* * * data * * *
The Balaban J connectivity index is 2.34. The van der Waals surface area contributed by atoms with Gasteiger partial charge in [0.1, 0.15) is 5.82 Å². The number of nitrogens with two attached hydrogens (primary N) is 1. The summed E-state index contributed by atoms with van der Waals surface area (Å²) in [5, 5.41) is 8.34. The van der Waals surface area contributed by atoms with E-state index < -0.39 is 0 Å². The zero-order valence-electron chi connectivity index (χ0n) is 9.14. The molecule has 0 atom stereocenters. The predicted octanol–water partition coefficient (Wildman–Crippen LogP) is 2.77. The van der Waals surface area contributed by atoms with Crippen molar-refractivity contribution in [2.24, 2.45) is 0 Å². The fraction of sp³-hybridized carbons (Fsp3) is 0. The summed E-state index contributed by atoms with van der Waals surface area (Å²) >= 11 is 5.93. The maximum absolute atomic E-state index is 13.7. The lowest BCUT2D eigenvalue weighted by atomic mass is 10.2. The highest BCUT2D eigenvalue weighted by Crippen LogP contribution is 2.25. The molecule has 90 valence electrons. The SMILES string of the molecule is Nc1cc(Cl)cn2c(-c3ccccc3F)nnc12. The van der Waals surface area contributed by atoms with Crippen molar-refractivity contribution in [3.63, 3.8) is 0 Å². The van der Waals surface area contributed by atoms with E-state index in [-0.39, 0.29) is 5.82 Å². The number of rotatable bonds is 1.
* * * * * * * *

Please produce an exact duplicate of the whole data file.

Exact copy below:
The Balaban J connectivity index is 2.34. The van der Waals surface area contributed by atoms with Gasteiger partial charge in [0.1, 0.15) is 5.82 Å². The number of nitrogens with two attached hydrogens (primary N) is 1. The summed E-state index contributed by atoms with van der Waals surface area (Å²) in [5, 5.41) is 8.34. The van der Waals surface area contributed by atoms with E-state index < -0.39 is 0 Å². The zero-order valence-electron chi connectivity index (χ0n) is 9.14. The molecule has 0 atom stereocenters. The predicted octanol–water partition coefficient (Wildman–Crippen LogP) is 2.77. The van der Waals surface area contributed by atoms with Crippen molar-refractivity contribution in [2.24, 2.45) is 0 Å². The fraction of sp³-hybridized carbons (Fsp3) is 0. The summed E-state index contributed by atoms with van der Waals surface area (Å²) >= 11 is 5.93. The maximum absolute atomic E-state index is 13.7. The lowest BCUT2D eigenvalue weighted by atomic mass is 10.2. The highest BCUT2D eigenvalue weighted by Crippen LogP contribution is 2.25. The molecule has 90 valence electrons. The SMILES string of the molecule is Nc1cc(Cl)cn2c(-c3ccccc3F)nnc12. The van der Waals surface area contributed by atoms with Crippen molar-refractivity contribution in [3.63, 3.8) is 0 Å². The van der Waals surface area contributed by atoms with E-state index in [-0.39, 0.29) is 5.82 Å². The number of rotatable bonds is 1.